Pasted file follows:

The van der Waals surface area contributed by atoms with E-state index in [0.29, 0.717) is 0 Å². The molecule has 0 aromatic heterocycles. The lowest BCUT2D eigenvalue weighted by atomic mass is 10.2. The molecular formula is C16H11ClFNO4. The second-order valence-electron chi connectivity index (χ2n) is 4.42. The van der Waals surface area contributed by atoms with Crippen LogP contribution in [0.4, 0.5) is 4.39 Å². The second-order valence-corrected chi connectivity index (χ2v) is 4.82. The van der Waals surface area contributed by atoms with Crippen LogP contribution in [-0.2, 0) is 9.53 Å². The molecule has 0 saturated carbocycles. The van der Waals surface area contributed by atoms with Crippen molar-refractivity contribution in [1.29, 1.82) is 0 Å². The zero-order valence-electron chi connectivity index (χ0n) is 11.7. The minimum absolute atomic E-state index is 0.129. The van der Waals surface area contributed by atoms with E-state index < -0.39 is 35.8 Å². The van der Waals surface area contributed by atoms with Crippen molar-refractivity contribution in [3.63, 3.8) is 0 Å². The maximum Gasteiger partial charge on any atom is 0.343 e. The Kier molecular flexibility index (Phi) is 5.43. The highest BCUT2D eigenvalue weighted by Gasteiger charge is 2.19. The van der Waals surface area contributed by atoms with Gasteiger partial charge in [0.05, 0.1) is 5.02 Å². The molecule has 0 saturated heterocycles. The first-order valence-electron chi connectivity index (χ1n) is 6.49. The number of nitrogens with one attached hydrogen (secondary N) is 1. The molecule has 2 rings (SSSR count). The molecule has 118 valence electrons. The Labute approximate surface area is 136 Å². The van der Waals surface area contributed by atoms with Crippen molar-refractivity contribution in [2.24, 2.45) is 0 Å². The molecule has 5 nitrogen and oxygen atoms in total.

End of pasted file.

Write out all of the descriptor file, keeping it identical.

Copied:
The van der Waals surface area contributed by atoms with E-state index in [0.29, 0.717) is 0 Å². The molecule has 0 aromatic heterocycles. The lowest BCUT2D eigenvalue weighted by atomic mass is 10.2. The molecular formula is C16H11ClFNO4. The second-order valence-electron chi connectivity index (χ2n) is 4.42. The van der Waals surface area contributed by atoms with Crippen LogP contribution in [0.4, 0.5) is 4.39 Å². The second-order valence-corrected chi connectivity index (χ2v) is 4.82. The van der Waals surface area contributed by atoms with Crippen LogP contribution in [-0.2, 0) is 9.53 Å². The molecule has 0 saturated carbocycles. The van der Waals surface area contributed by atoms with Crippen molar-refractivity contribution in [1.29, 1.82) is 0 Å². The zero-order valence-electron chi connectivity index (χ0n) is 11.7. The minimum absolute atomic E-state index is 0.129. The van der Waals surface area contributed by atoms with E-state index < -0.39 is 35.8 Å². The van der Waals surface area contributed by atoms with Crippen molar-refractivity contribution in [3.63, 3.8) is 0 Å². The maximum Gasteiger partial charge on any atom is 0.343 e. The Kier molecular flexibility index (Phi) is 5.43. The highest BCUT2D eigenvalue weighted by Gasteiger charge is 2.19. The van der Waals surface area contributed by atoms with Gasteiger partial charge in [0.05, 0.1) is 5.02 Å². The molecule has 0 saturated heterocycles. The first-order valence-electron chi connectivity index (χ1n) is 6.49. The number of nitrogens with one attached hydrogen (secondary N) is 1. The molecule has 2 rings (SSSR count). The molecule has 118 valence electrons. The Labute approximate surface area is 136 Å². The van der Waals surface area contributed by atoms with Crippen molar-refractivity contribution in [2.24, 2.45) is 0 Å². The molecule has 5 nitrogen and oxygen atoms in total.